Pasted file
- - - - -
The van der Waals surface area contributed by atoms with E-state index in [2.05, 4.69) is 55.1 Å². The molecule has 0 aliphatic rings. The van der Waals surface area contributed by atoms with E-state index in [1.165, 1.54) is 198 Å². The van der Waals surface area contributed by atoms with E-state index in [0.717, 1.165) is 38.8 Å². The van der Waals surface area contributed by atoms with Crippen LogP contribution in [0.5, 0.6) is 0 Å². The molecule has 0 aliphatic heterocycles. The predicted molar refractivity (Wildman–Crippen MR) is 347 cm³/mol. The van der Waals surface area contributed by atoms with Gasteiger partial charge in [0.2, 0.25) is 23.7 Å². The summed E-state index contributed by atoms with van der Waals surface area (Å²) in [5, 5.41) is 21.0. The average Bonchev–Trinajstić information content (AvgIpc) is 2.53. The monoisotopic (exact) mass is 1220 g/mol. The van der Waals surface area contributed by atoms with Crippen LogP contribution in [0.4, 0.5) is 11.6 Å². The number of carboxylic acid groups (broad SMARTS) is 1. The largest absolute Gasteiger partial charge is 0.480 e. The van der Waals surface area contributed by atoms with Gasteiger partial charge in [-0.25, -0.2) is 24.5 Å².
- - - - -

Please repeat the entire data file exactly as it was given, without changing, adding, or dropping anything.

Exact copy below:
The van der Waals surface area contributed by atoms with E-state index in [2.05, 4.69) is 55.1 Å². The molecule has 0 aliphatic rings. The van der Waals surface area contributed by atoms with E-state index in [1.165, 1.54) is 198 Å². The van der Waals surface area contributed by atoms with E-state index in [0.717, 1.165) is 38.8 Å². The van der Waals surface area contributed by atoms with Crippen LogP contribution in [0.5, 0.6) is 0 Å². The molecule has 0 aliphatic heterocycles. The predicted molar refractivity (Wildman–Crippen MR) is 347 cm³/mol. The van der Waals surface area contributed by atoms with Gasteiger partial charge in [0.2, 0.25) is 23.7 Å². The summed E-state index contributed by atoms with van der Waals surface area (Å²) in [5, 5.41) is 21.0. The average Bonchev–Trinajstić information content (AvgIpc) is 2.53. The monoisotopic (exact) mass is 1220 g/mol. The van der Waals surface area contributed by atoms with Crippen LogP contribution in [0.4, 0.5) is 11.6 Å². The number of carboxylic acid groups (broad SMARTS) is 1. The largest absolute Gasteiger partial charge is 0.480 e. The van der Waals surface area contributed by atoms with Gasteiger partial charge in [-0.25, -0.2) is 24.5 Å².